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Thread: Cheap Sand-based CO2 Generating Sub

  1. #901
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    Quote Originally Posted by Digbot View Post
    So on the Bunnings website there is a whole variety of white stones By reading the product description I managed to eliminate most of them as quartz or granite. Only one states in the description "stone" as its material: Tuscan Path 2kg 4 - 6mm White Mini Pebbles I/N: 3461770. Looks like the white version of the crappy starter tank pebbles or decor vase rocks. can someone verify is if is actually marble? My other option is to take vinegar with me to the store and science experiment while nobody is watching
    That sounds like the one.
    As Rebel said shell grit also works it just breaks down a bit faster. It will not break down in the life time of an aquarium but so is a good option.

  2. #902
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    Quote Originally Posted by Madmerv View Post
    That sounds like the one.
    As Rebel said shell grit also works it just breaks down a bit faster. It will not break down in the life time of an aquarium but so is a good option.
    Fair call, one could also use coral rubble from the LFS. Not sure about how easy is it to obtain tho.

  3. #903
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    I did do the vinegar test at Bunnings, in the stack there was a few loose pebbles to test, poured vinegar over the rocks in my palm and heard the fizzing - confirmed!
    Now I can begin with my nano tank - AquaEL 290x290x350, with Fluval performance LED nano. Still have not decided on a filter yet, I don't have any plans on stocking as yet, mainly as a growing tank that I can use to quarantine new or sick fish, maybe shrimp If I can get a good ph with the substrate, my tap water is 8.4 and no amount of chemical buffering lasts more than a day before it is back up again. With driftwood its 8 - 8.2.
    Any thoughts? It is such a small tank and I don't want to disturb the substrate with a lot of flow.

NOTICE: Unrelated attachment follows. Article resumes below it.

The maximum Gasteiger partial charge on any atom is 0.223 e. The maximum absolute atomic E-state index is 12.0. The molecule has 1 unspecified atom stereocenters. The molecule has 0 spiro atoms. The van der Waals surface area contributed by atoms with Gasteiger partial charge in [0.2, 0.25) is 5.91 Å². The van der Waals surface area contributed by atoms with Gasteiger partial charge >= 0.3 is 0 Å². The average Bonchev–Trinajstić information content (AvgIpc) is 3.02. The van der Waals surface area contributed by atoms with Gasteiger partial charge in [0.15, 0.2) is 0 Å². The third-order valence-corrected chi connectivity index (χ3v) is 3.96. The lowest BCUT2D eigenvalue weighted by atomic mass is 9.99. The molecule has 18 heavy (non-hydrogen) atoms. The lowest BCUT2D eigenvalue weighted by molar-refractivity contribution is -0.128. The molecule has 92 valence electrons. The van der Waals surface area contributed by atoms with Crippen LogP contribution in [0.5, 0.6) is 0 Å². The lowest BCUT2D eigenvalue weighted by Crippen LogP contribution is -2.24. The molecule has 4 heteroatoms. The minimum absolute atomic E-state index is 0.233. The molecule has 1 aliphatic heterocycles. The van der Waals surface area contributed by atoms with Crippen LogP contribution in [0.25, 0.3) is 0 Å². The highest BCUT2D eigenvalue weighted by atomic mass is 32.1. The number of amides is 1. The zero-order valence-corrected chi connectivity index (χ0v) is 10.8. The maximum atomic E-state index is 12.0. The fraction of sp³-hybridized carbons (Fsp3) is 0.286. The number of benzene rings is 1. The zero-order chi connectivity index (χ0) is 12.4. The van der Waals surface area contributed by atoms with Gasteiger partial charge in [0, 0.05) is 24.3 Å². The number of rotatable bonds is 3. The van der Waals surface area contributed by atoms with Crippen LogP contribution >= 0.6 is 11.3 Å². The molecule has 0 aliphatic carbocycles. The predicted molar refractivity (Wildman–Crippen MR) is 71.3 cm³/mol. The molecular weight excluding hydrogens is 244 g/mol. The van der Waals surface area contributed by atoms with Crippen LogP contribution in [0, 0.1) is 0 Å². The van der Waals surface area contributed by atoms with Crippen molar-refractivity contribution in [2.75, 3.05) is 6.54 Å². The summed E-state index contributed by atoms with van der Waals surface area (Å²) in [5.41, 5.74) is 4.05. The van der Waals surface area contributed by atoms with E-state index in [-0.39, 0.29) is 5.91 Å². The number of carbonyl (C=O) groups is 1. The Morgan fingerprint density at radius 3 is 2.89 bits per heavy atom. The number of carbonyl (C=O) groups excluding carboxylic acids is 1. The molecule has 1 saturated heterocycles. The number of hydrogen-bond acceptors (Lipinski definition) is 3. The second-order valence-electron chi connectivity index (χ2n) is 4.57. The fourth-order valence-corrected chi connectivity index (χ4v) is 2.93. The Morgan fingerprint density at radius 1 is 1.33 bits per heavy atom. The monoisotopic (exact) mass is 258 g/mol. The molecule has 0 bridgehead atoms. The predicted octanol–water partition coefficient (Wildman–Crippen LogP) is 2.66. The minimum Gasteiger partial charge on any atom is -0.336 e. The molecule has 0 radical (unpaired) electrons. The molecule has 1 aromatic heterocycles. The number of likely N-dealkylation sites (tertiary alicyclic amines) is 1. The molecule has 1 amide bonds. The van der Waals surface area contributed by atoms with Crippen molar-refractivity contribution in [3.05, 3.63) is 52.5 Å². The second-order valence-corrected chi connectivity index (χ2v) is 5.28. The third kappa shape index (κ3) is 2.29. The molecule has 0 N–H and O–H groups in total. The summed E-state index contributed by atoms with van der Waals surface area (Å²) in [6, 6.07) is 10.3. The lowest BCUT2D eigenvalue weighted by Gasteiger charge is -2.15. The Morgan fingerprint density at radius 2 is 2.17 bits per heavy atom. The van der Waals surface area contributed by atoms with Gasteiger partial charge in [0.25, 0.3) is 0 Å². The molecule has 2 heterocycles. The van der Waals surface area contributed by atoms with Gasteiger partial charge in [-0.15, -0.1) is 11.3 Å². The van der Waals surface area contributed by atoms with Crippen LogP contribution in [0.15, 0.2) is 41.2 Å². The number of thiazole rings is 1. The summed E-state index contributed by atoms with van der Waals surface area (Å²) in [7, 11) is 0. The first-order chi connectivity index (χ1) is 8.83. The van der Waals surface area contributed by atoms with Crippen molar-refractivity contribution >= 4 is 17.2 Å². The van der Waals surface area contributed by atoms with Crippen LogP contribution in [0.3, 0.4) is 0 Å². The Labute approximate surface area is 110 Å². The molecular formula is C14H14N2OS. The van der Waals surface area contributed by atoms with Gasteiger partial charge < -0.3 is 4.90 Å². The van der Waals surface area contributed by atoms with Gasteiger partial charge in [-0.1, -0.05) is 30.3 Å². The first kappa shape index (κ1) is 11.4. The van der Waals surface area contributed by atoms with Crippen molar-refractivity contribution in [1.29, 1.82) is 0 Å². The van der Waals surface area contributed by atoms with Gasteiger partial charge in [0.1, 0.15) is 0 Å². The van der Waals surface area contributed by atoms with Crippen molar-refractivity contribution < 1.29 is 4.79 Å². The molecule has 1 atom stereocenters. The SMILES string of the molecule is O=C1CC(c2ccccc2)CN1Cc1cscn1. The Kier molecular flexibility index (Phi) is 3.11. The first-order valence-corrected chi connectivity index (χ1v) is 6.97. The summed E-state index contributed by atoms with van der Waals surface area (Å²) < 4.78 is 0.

4. #904
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    Quote Originally Posted by Digbot View Post
    I did do the vinegar test at Bunnings, in the stack there was a few loose pebbles to test, poured vinegar over the rocks in my palm and heard the fizzing - confirmed!
    Now I can begin with my nano tank - AquaEL 290x290x350, with Fluval performance LED nano. Still have not decided on a filter yet, I don't have any plans on stocking as yet, mainly as a growing tank that I can use to quarantine new or sick fish, maybe shrimp If I can get a good ph with the substrate, my tap water is 8.4 and no amount of chemical buffering lasts more than a day before it is back up again. With driftwood its 8 - 8.2.
    Any thoughts? It is such a small tank and I don't want to disturb the substrate with a lot of flow.
    If your aims are to reduce pH (therefore kH) of tap water, suggest ADA/Black earth soil. There are other ways such as adding true peat to the 2TONED soil but I won't recommend it. For a nano tank, you will only need one bag of ADA etc.

    Other methods of reducing pH of tap water include using RO with acids such as HCL but that is also beyond the scope of this thread; suggest starting new thread. Actually there was a thread about it here somehwhere started by Indir.

  5. #905
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    Following on from Rebel's recommendation of using soils to reduce pH, my dad and I were doing some testing of premium and home-made mixes a while back and found some surprising results...

    pH of ADA Amazonia was 5.1
    pH of CAL Black Earth was 3.9

    End results were the average of quite a few tests so were not outliers. I was always under the impression black Earth had a pH closer to neutral than Amazonia but apparently not...
    Last edited by Cryptocorynus; 26-03-18 at 10:45 AM.
    Rainbowfish, Cryptocoryne, Echinodorus

  6. #906
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    Crypto, Black earth causes significant pH reduction (sometimes tinting of the water as well). kH ends up usually being 0. It's similar to amazonia so I am curious to see the difference. How did you measure the equal amounts to test? Volume vs weight?

    Also, I think the soils can have batch to batch variance as it's a natural product. These soils are about 5-7% organic matter and rest is clay/silt.
    Last edited by Rebel; 26-03-18 at 11:37 AM.

  7. #907
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    Portions were not exactly equal by mass but were equal by volume (the space they take up) as that would be what you would be going off when filling a pot or a tank to a height, for example. An equal amount of each substrate was put into a small container with the same amount of rainwater (pH ~7) and left for a few days and then tested with a pH meter. Results were then averaged out. It was not super thorough but was all we needed considering we set out mainly to find what the pH would be in beaker culture - a sealed container with a small amount of soil left as is (with rainwater added). Powdering each substrate and testing by weight would be more thorough if wanting the pH of the substrate itself.
    Last edited by Cryptocorynus; 27-03-18 at 02:32 PM.
    Rainbowfish, Cryptocoryne, Echinodorus

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